Editors' ChoiceCheckpoint Signaling

Discriminating DNA Structures

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Science's STKE  18 Apr 2006:
Vol. 2006, Issue 331, pp. tw131
DOI: 10.1126/stke.3312006tw131

Because DNA fidelity is crucial for cell survival and physiology, there are elaborate mechanisms to ensure that DNA is replicated properly and that DNA damage, such as double-stranded breaks (DSBs), is repaired before completion of the cell cycle. The repair processes are regulated by signaling through checkpoint pathways that involve kinases and various adaptors, as well as the enzymes and molecules that repair the damaged DNA. Yoo et al. used Xenopus egg extracts and sperm chromatin to study the role of the adaptors claspin and BRCA1 and the kinases ATR and Chk1 in checkpoint responses to DSBs and stalled DNA replication forks. The interaction between claspin and DNA was increased by the addition of the restriction enzyme Eco RI to cause DSBs or aphidicolin to stall DNA replication. Claspin mediates the interaction with and phosphorylation of Chk1 by ATR. The interaction between claspin and Chk1 requires that claspin is also phosphorylated on Ser864 and S895 in a manner dependent on ATR, although ATR is not the kinase responsible for directly phosphorylating these residues of claspin. Both claspin and BRCA1 appeared to contribute to Chk1 activation in response to EcoRI-created DSBs, because only when both adaptors were removed from the extracts by immunodepletion was Chk1 phosphorylation blocked. Immunodepletion of claspin alone blocked phosphorylation of Chk1 in response to aphidicolin-induced stalled DNA replication forks. Yoo et al. mutated 12 potential phosphorylation sites in claspin that matched the consensus motif for ATR-mediated phosphorylation and found that activation of Chk1 in response to aphidicolin-induced stalled replication forks was unaffected, whereas the activation of Chk1 in response to DSBs was decreased. Mutation of Thr817 and Ser819, but not either residue alone, abolished Chk1 activation in response to DSBs. Furthermore, phosphorylation of the wild-type protein on Thr817 and Ser819 was detected in the egg extracts, and these residues were phosphorylated in extracts containing DNA with DSBs or stalled replication forks. In vitro, ATR phosphorylated a claspin fragment containing Thr817 and Ser819, and immunodepletion of ATR from the extracts blocked phosphorylation of Ser819 (based on loss of immunoreactivity of claspin with phosphorylation-dependent antibodies against this site). Although Thr817 and Ser819 are phosphorylated in response to both kinds of DNA structures (stalled forks and DSBs), this phosphorylation appears only to be critical for mediating Chk1 activation in response to DSBs.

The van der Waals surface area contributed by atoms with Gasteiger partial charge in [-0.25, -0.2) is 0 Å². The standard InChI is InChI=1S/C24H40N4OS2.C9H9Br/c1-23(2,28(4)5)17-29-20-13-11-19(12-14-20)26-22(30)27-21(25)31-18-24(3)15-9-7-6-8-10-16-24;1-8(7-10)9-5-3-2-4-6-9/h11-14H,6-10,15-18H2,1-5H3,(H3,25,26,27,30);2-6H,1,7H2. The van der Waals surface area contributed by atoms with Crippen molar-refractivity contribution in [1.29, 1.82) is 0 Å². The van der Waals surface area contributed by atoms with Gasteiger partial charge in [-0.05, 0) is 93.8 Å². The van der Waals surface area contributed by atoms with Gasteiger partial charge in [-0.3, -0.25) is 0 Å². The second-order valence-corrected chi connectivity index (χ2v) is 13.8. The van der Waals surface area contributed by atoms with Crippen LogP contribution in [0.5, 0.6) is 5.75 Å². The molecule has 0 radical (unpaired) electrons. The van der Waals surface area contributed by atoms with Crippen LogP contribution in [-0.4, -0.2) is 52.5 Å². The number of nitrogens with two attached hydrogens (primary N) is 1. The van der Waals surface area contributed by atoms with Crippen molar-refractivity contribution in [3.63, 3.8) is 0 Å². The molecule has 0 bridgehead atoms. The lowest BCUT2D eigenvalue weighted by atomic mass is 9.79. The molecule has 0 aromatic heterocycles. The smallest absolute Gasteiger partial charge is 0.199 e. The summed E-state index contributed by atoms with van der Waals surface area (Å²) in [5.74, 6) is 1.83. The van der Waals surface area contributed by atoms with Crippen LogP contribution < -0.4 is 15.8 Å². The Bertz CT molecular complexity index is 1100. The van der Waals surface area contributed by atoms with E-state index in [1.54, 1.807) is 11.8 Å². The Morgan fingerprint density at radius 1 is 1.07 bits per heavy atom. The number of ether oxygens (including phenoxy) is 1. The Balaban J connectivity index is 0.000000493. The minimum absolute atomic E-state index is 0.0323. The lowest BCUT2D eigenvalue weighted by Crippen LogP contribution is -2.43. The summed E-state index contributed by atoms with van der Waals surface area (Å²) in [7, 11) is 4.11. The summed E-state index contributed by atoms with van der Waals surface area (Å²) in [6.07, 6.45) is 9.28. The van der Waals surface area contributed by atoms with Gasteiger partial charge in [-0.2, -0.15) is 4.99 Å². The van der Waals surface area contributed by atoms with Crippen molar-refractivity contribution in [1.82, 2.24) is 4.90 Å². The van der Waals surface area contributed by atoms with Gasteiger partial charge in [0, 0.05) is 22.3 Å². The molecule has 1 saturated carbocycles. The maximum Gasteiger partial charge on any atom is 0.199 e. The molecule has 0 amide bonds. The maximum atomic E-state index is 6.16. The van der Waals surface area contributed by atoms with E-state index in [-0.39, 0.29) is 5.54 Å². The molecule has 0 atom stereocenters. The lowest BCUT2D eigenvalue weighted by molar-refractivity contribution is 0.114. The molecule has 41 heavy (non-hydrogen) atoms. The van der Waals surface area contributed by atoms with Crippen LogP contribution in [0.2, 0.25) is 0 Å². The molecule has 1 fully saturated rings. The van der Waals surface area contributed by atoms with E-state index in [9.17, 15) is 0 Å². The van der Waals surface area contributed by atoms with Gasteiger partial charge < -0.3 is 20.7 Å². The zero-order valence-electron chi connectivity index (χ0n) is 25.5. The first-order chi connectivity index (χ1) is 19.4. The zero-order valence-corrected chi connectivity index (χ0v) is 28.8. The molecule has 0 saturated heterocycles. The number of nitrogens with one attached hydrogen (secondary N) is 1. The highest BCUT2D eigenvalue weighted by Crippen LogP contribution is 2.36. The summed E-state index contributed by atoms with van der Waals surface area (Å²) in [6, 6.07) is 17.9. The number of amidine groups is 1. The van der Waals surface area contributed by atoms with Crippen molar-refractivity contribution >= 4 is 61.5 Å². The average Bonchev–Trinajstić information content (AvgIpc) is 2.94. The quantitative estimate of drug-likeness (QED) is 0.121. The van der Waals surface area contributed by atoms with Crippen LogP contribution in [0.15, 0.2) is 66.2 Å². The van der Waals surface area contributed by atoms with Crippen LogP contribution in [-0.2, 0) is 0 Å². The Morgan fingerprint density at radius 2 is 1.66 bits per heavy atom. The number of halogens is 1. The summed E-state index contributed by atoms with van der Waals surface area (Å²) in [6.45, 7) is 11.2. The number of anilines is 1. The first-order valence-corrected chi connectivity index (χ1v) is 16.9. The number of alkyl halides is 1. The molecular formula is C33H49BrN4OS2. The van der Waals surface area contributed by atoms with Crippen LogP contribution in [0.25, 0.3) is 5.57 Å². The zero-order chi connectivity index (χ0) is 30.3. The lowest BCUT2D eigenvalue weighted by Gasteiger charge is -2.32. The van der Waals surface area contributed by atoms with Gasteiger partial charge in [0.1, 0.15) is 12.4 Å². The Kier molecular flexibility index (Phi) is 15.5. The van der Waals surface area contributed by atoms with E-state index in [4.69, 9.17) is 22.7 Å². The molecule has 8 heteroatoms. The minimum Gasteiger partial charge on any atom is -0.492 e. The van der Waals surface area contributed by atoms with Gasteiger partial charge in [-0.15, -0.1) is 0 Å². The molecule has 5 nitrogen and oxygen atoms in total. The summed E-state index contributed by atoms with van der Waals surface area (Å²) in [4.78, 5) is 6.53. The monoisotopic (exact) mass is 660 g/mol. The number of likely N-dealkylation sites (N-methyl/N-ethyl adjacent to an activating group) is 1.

H. Y. Yoo, S.-Y. Jeong, W. G. Dunphy, Site-specific phosphorylation of a checkpoint mediator protein controls its responses to different DNA structures. Genes Dev. 20, 772-783 (2006). [Abstract] [Full Text]

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